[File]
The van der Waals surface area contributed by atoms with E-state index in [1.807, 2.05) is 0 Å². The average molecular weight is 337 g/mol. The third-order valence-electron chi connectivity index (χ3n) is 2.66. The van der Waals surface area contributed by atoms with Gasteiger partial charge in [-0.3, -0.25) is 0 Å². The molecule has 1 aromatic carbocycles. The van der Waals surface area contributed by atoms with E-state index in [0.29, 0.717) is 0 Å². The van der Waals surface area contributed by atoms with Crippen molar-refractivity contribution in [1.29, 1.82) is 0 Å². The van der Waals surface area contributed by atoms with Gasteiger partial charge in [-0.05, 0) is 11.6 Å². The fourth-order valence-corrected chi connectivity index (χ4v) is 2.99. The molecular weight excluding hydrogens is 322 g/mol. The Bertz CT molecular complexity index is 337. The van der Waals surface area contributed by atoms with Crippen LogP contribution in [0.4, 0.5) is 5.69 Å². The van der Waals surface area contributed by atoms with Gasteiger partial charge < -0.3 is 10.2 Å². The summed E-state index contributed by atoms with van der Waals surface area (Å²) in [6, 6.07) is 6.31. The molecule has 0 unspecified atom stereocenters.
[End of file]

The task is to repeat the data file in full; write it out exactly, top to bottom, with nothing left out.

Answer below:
The van der Waals surface area contributed by atoms with E-state index in [1.807, 2.05) is 0 Å². The average molecular weight is 337 g/mol. The third-order valence-electron chi connectivity index (χ3n) is 2.66. The van der Waals surface area contributed by atoms with Gasteiger partial charge in [-0.3, -0.25) is 0 Å². The molecule has 1 aromatic carbocycles. The van der Waals surface area contributed by atoms with E-state index in [0.29, 0.717) is 0 Å². The van der Waals surface area contributed by atoms with Crippen molar-refractivity contribution in [1.29, 1.82) is 0 Å². The van der Waals surface area contributed by atoms with Gasteiger partial charge in [-0.05, 0) is 11.6 Å². The fourth-order valence-corrected chi connectivity index (χ4v) is 2.99. The molecular weight excluding hydrogens is 322 g/mol. The Bertz CT molecular complexity index is 337. The van der Waals surface area contributed by atoms with Crippen LogP contribution in [0.4, 0.5) is 5.69 Å². The van der Waals surface area contributed by atoms with Gasteiger partial charge < -0.3 is 10.2 Å². The summed E-state index contributed by atoms with van der Waals surface area (Å²) in [6, 6.07) is 6.31. The molecule has 0 unspecified atom stereocenters.